• Motif: A major one across the show is the act of and the feeling of drowning. It seems to mainly being used as a metaphor for BoJack's feelings of self-loathing and depression, and how they always threaten to overtake him and drag him down no matter how much he struggles. It is right there in the intro sequence, which with BoJack falling into his pool and looking up at people from under the water, a recurring image is the painting that BoJack owns, which depicts a horse that looks suspeciously like himself drowning in a pool while another horse (that also looks like him) watches him, BoJack himself mentions that he the way he wants to die is by drowning himself when he gets too old to take care of himself, he indirectly admits that he associates his parents with the feeling of drowning, when he ruminates on how he fears that he is a bad influrence on Hollyhock his psyche responds by conjuring up a image of her drowning in his pool, and finally when he attempts suicide in the penultimate episode of the show, he does so by trying to drown himself.
  • Money Dumb:
    • Mr. Peanutbutter ends up hosting Hollywoo Stars: What Do They Know! Do They Know Things? Let's Find Out! when it's discovered that he's broke from throwing his money at all kinds of dumb ideas that never sold, such as catcher's mitts to catch bagels out of the toaster.
    • Bojack himself is only narrowly better than Mr. Peanutbutter, being prone to having sufficient money he doesn't has to work since his late 20's, he is prone to waste money without thinking of it twice. One of his most frivolous purchases is buying an entire restaurant just because, later seasons show that he has even forgot to manage said restaurant and the staff has been taking care of itself.
    • In a flashback in Season 4, Princess Carolyn reveals that her family was this. Wealthy in Europe, her family moved to America and quickly lost all the money they had by trying to hold on to their high-class European lifestyle, while being simply working class in America.
  • Money to Throw Away: BoJack throws cash off a rooftop to distract people from Mr. Peanutbutter disposing of the D from the Hollywood sign. Everyone loses interest when they see it's only $1 bills, but Beyonce slips on them, making for a perfect distraction.
  • Mood Whiplash: While energetically doing regional promos for HSACWDTKDTKTLFO Mr. Peanutbutter reaches Waco, Texas: "Hey, Waco, Texas! [Somber] Terrible tragedy. [Energetic] What does Ethan Hawke know? We'll find out tonight. [Somber again] So sorry."note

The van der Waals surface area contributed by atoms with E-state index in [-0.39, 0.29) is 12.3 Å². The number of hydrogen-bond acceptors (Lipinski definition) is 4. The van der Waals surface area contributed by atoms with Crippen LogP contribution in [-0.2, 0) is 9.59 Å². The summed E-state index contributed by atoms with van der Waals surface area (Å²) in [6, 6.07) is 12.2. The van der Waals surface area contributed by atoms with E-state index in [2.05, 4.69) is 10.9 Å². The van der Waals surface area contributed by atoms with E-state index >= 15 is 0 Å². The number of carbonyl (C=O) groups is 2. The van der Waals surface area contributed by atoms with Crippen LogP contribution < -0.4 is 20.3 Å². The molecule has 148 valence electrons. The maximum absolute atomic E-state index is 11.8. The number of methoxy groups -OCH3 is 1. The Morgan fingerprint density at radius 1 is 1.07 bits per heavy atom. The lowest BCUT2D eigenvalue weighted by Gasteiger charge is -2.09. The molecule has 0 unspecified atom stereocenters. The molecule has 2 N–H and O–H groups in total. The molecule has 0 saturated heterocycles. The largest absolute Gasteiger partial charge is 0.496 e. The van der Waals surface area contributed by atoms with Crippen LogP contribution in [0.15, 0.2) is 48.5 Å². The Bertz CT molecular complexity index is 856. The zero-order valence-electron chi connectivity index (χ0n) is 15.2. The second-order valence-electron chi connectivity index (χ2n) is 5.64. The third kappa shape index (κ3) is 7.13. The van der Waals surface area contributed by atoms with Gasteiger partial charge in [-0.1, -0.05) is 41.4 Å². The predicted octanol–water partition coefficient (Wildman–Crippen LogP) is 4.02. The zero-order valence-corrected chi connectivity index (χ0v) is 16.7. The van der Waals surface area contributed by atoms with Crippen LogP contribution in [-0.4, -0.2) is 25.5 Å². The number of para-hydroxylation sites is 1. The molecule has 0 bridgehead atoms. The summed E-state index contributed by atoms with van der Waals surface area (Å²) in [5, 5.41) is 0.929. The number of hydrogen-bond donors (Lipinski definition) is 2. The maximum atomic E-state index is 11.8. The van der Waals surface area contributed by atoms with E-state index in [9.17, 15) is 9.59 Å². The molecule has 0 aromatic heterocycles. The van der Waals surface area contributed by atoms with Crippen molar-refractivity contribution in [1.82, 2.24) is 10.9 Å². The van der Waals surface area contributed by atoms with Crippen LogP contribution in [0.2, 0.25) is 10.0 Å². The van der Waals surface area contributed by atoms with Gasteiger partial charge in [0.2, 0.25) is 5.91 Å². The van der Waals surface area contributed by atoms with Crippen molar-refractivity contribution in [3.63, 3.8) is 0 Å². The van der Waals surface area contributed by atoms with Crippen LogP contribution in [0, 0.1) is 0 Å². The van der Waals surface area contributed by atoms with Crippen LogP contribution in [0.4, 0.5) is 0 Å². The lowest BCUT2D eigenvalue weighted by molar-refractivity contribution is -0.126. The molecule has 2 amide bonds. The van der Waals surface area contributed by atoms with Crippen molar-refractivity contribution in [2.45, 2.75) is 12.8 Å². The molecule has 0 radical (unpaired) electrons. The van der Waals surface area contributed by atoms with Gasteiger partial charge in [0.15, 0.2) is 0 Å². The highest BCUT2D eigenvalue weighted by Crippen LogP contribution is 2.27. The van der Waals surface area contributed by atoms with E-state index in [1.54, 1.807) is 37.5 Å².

• Morality Kitchen Sink: The show has people all over the spectrum. From the optimistic and hopeful Mr. Peanutbutter and Hollyhock to the pitch-black people like Hank Hippopopalous. The titular protagonist is very much in the grey: a Hollywood washout who has hurt others with his self-centered behavior, but we learn he has a lot of baggage in his life, and an earnest desire to be better, so we end up rooting for him.
  • Morality Pet: Played with, in that for Bojack several characters blend the line between this and Living Emotional Crutch, and that ends up making him do horrible things to them in a form of self-sabotage. Hollyhock ends up being the first person he is desperate to protect in every way, and that in turn forces him to confront his bad habits.
  • Mr. Alt Disney: Jeremiah Whitewhale, owner of Whitewhale Conglomerates, introduced with an instruction video featuring some cutesy animated shapes and a sparkly magic wand and animation reminiscent to old cartoon shorts. Except instead of parodying the creative aspects of Disney, he's a parody of its shady monopolistic business practices.
  • MST3K Mantra: In-Universe. At the abortion clinic, Diane chats with a young woman about to terminate her pregnancy about Sextina Aquafina's highly-commercialized and low-brow pro-choice campaign when she "hijacks" Diane's announcement about her own abortion. Diane asks the young woman if she finds it tasteless that Sextina isn't treating the subject delicately and that it might give women the wrong impression about how serious it is. The woman reassures Diane that Sextina helped her have a sense of humor about an otherwise terrifying procedure and is genuinely confused as to why Diane is taking it so seriously.